A day in Tokyo and reflecting on the earthquake, tsunami and nuclear crisis
Lee Jay Walker
Modern Tokyo Times
Today is a time for me to unwind and reflect about what happened but also to refresh myself. Yes, unlike the people of Fukushima who reside near the Daiichi nuclear power plant or the untold families which have been torn apart; I am very lucky because I reside in Tokyo and I escaped the nightmare of March 11.
I have been writing daily since March 11 and great attention and emphasis was put on the many different aspects of the crisis which emerged on this fateful day. The last week of April is now upon us but you still have more than 10,000 people missing after the tsunami unleashed such a deadly force upon many coastal areas in northeastern Japan.
However, despite being distant from the epicenter of the earthquake which struck on March 11, I felt the tremors of this earthquake in Tokyo and countless other aftershocks since this fatal day.
I have also sensed the mood in Tokyo and how the ebbs and flows of life can change within seconds. Therefore, I have decided to reflect on past events and to evaluate many things and to express my images and views.
Of all the articles that I have written I must confess that I found it very hard to write about the loss of life of so many children at a single school in Ishinomaki.
My article called Ishinomaki: school re-opens after the loss of 74 of the 108 children but questions remain was very difficult to write without expressing or feeling emotions. I dread to think how their parents, other relatives, and the whole community must be feeling.
I commented in this article that “Many children were taken away by the powerful tsunami which was unleashed after the brutal 9.0-magnitude earthquake. Therefore, so many broken families and communities and the knowledge of children dying is heart wrenching.”
“Obviously every life is precious and age should never enter the equation when thinking about the deaths of around 28,000 people. However, something hits you “deep inside” to think about the loss of life of so many children.”
Therefore, while I know that around 28,000 people have perished because of the tsunami which was unleashed by 9.0 magnitude earthquake; the factuality of what happened to the children and teachers of Okawa Elementary School in Ishinomaki remains embedded within my heart.
I feel for all family members, relatives, friends, and entire communities, which have suffered throughout coastal areas of northeastern Japan. Their pain and sorrow will be the same but in every devastating tragedy you will have potent images or stories which hit you deep inside.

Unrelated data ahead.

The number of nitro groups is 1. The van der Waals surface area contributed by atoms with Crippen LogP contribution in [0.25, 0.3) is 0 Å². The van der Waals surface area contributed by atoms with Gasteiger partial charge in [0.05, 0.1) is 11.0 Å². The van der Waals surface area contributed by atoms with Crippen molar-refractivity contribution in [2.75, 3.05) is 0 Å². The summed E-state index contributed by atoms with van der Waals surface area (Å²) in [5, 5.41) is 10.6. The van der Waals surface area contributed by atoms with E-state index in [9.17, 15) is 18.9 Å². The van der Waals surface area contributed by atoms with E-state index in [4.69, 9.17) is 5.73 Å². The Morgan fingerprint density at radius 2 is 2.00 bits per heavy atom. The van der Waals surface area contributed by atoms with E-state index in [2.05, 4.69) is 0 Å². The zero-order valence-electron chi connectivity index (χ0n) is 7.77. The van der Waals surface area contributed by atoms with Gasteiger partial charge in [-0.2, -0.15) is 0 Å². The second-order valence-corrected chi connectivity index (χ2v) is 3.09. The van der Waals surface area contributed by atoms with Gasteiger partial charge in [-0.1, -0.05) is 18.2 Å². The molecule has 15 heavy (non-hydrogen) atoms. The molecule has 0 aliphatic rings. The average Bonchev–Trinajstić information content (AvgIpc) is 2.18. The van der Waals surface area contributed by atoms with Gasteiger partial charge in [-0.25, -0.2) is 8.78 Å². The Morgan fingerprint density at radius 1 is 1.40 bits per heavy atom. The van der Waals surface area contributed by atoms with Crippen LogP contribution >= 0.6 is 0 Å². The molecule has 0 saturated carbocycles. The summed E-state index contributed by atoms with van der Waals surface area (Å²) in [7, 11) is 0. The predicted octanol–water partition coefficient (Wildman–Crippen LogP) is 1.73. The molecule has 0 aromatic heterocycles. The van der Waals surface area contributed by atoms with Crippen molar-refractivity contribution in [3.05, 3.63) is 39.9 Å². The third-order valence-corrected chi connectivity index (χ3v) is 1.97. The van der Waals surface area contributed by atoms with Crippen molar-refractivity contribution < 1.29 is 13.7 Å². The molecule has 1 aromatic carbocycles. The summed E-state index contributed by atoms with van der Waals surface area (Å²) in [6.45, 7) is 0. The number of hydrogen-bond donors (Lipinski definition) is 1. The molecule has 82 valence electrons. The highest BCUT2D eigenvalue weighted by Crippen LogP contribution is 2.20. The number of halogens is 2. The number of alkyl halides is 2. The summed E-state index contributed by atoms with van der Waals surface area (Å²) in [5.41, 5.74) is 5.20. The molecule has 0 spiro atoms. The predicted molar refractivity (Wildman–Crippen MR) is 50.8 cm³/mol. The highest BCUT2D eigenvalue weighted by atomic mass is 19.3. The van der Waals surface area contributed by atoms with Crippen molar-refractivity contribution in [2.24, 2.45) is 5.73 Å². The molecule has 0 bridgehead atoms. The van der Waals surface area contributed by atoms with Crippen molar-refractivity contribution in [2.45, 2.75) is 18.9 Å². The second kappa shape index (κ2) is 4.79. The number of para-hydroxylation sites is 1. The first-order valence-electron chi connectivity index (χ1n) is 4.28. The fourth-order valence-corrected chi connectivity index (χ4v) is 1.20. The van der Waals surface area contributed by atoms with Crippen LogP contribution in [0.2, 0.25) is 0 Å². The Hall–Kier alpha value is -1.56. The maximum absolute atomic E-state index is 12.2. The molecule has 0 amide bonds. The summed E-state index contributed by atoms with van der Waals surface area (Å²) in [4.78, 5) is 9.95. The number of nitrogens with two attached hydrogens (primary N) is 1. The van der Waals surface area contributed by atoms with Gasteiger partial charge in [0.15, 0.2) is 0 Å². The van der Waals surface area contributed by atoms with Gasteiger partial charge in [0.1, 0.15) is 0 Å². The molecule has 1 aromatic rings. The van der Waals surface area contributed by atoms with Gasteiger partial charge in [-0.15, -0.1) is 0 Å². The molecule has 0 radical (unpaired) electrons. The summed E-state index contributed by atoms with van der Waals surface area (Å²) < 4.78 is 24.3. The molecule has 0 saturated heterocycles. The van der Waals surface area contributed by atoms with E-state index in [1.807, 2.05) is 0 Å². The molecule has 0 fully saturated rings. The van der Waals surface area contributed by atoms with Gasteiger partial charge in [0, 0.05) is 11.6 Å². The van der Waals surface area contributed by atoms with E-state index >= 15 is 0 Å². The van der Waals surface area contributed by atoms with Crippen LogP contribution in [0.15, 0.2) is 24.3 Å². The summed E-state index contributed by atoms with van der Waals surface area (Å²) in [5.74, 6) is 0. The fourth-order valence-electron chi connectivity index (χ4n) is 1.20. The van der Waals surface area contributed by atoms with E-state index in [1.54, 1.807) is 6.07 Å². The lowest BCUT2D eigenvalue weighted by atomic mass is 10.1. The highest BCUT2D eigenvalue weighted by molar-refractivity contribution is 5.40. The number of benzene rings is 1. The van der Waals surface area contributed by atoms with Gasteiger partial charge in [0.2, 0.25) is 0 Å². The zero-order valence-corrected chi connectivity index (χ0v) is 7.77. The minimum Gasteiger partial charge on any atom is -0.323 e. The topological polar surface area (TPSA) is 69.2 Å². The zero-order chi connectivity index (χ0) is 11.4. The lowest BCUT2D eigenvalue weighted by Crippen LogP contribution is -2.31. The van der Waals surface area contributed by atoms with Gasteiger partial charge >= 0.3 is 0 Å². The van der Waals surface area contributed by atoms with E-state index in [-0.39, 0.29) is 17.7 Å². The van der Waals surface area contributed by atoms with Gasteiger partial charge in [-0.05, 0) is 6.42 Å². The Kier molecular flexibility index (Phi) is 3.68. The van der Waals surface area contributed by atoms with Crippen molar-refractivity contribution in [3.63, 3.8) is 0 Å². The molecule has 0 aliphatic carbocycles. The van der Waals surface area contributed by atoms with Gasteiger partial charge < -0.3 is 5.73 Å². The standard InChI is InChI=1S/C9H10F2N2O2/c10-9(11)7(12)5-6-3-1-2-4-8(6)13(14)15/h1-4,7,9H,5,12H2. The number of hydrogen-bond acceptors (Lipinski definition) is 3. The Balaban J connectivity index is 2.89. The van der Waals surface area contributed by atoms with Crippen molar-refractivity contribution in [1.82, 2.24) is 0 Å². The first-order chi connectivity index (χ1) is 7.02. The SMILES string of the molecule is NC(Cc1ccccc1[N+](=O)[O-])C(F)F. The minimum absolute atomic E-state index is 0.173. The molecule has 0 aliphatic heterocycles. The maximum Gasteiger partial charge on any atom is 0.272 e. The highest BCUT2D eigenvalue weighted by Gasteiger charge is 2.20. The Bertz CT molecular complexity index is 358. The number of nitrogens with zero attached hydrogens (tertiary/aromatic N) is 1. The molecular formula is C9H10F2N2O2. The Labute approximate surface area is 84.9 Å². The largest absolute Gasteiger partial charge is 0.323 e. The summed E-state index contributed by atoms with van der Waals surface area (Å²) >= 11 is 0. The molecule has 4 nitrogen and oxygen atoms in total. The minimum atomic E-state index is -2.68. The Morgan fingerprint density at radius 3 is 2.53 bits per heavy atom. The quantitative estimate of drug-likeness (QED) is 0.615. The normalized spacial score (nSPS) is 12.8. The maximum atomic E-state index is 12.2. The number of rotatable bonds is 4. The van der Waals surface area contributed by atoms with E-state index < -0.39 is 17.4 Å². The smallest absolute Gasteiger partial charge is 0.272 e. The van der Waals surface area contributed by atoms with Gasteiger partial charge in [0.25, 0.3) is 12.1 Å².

Given this, the Okawa Elementary School remains firmly embedded and much of this is based on other schools surviving close to this school. However, on this fateful day everything went wrong and their path to safety was prevented because of so many fallen trees and other debris.
This meant that fateful minutes were lost and sadly it appears that they turned around and walked in another direction but this direction was leading them into the pits of death.
Within minutes all hope and joy which had awoken these children on the morning of March 11 was taken away from them because by the afternoon of this day the tsunami would sweep them away and show no mercy.
Today I am trying to relax and refresh myself but with every word written about the Okawa Elementary School in Ishinomaki; then my feeling of morose returns.
I have the luxury of living in Tokyo and today I have promised to refresh myself and to focus on positivity and to relax.
Therefore, I am going to read many pages of Runaway Horses which was written by Yukio Mishima and search http://snoguchi.exblog.jp/ and look at the many stunning images on this website.
I like photography and the stunning beauty on (http://snoguchi.exblog.jp/) this website is in stark contrast to the images of March 11.
Like most people in Tokyo; now is about daily life, trying to relax and enjoying this beautiful city. However, it appears that moments of joy are fleeting because the impact of March 11 remains strong.
Yet recovery is needed but the path will be very hard, if nigh impossible for people who have lost so much; however, for the lucky ones, like myself, it is vital to re-energize the economy and the power of Tokyo and Japan.
I say this “with a heavy heart” because the nightmare of Okawa Elementary School is not only visible it is within my psyche; time will heal many things but life is precious and time can never heal reality.
However, instead of the darkness and sorrow which is entrenched within the heart at the moment; it is hoped that one day the people of Ishinomaki and northeastern Japan will remember the beauty of the people and children who entered their heart.
Yes, they can never return but the dead are never dead when they stay alive within the heart; life is fragile and the tsunami took away so many but it is important that “death is not the final victory” for people who have lost so much.
However, it is easy to say from a distance and I know I have the luxury to say this.
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